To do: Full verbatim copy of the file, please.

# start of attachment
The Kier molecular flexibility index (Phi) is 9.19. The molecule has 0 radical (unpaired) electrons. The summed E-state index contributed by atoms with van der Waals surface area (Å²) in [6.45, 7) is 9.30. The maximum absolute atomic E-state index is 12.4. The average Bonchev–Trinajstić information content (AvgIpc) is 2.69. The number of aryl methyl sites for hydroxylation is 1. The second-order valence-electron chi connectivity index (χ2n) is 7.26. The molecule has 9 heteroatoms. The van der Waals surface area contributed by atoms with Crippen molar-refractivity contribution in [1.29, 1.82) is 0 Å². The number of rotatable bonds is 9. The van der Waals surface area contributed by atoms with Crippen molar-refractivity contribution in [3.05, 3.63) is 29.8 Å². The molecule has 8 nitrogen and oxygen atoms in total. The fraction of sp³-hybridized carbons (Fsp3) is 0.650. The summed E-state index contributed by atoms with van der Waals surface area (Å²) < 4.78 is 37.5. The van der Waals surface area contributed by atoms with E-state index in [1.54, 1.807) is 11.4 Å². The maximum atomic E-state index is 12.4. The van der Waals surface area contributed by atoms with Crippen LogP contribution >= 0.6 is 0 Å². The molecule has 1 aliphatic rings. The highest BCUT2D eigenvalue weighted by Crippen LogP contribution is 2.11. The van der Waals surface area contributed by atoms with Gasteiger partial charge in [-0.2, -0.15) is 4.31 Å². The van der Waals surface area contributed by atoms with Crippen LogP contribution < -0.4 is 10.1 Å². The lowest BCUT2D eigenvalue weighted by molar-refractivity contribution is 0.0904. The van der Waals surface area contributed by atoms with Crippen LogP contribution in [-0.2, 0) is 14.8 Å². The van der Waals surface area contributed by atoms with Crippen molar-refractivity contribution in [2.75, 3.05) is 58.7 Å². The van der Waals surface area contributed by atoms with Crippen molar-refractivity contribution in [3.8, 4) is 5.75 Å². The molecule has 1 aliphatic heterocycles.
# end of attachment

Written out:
The Kier molecular flexibility index (Phi) is 9.19. The molecule has 0 radical (unpaired) electrons. The summed E-state index contributed by atoms with van der Waals surface area (Å²) in [6.45, 7) is 9.30. The maximum absolute atomic E-state index is 12.4. The average Bonchev–Trinajstić information content (AvgIpc) is 2.69. The number of aryl methyl sites for hydroxylation is 1. The second-order valence-electron chi connectivity index (χ2n) is 7.26. The molecule has 9 heteroatoms. The van der Waals surface area contributed by atoms with Crippen molar-refractivity contribution in [1.29, 1.82) is 0 Å². The number of rotatable bonds is 9. The van der Waals surface area contributed by atoms with Crippen molar-refractivity contribution in [3.05, 3.63) is 29.8 Å². The molecule has 8 nitrogen and oxygen atoms in total. The fraction of sp³-hybridized carbons (Fsp3) is 0.650. The summed E-state index contributed by atoms with van der Waals surface area (Å²) < 4.78 is 37.5. The van der Waals surface area contributed by atoms with E-state index in [1.54, 1.807) is 11.4 Å². The maximum atomic E-state index is 12.4. The van der Waals surface area contributed by atoms with Crippen LogP contribution >= 0.6 is 0 Å². The molecule has 1 aliphatic rings. The highest BCUT2D eigenvalue weighted by Crippen LogP contribution is 2.11. The van der Waals surface area contributed by atoms with Gasteiger partial charge in [-0.2, -0.15) is 4.31 Å². The van der Waals surface area contributed by atoms with Crippen LogP contribution < -0.4 is 10.1 Å². The lowest BCUT2D eigenvalue weighted by molar-refractivity contribution is 0.0904. The van der Waals surface area contributed by atoms with Crippen LogP contribution in [-0.2, 0) is 14.8 Å². The van der Waals surface area contributed by atoms with Crippen molar-refractivity contribution in [2.75, 3.05) is 58.7 Å². The van der Waals surface area contributed by atoms with Crippen molar-refractivity contribution in [3.8, 4) is 5.75 Å². The molecule has 1 aliphatic heterocycles.